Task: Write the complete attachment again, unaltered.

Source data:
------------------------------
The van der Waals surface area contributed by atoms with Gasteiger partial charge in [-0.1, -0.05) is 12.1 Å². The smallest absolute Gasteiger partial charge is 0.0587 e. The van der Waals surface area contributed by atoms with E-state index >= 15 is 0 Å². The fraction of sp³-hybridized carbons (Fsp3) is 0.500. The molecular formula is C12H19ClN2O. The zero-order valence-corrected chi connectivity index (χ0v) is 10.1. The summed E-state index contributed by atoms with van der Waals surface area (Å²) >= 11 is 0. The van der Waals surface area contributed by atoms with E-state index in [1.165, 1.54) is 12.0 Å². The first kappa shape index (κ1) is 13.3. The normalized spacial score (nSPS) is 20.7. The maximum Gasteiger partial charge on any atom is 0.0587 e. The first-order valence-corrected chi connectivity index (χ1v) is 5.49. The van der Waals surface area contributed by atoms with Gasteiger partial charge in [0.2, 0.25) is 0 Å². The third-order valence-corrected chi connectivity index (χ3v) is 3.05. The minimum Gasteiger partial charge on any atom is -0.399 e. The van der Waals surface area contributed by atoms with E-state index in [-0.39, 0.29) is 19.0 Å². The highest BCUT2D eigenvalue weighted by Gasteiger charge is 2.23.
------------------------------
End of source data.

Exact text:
The van der Waals surface area contributed by atoms with Gasteiger partial charge in [-0.1, -0.05) is 12.1 Å². The smallest absolute Gasteiger partial charge is 0.0587 e. The van der Waals surface area contributed by atoms with E-state index >= 15 is 0 Å². The fraction of sp³-hybridized carbons (Fsp3) is 0.500. The molecular formula is C12H19ClN2O. The zero-order valence-corrected chi connectivity index (χ0v) is 10.1. The summed E-state index contributed by atoms with van der Waals surface area (Å²) >= 11 is 0. The van der Waals surface area contributed by atoms with E-state index in [1.165, 1.54) is 12.0 Å². The first kappa shape index (κ1) is 13.3. The normalized spacial score (nSPS) is 20.7. The maximum Gasteiger partial charge on any atom is 0.0587 e. The first-order valence-corrected chi connectivity index (χ1v) is 5.49. The van der Waals surface area contributed by atoms with Gasteiger partial charge in [0.2, 0.25) is 0 Å². The third-order valence-corrected chi connectivity index (χ3v) is 3.05. The minimum Gasteiger partial charge on any atom is -0.399 e. The van der Waals surface area contributed by atoms with E-state index in [-0.39, 0.29) is 19.0 Å². The highest BCUT2D eigenvalue weighted by Gasteiger charge is 2.23.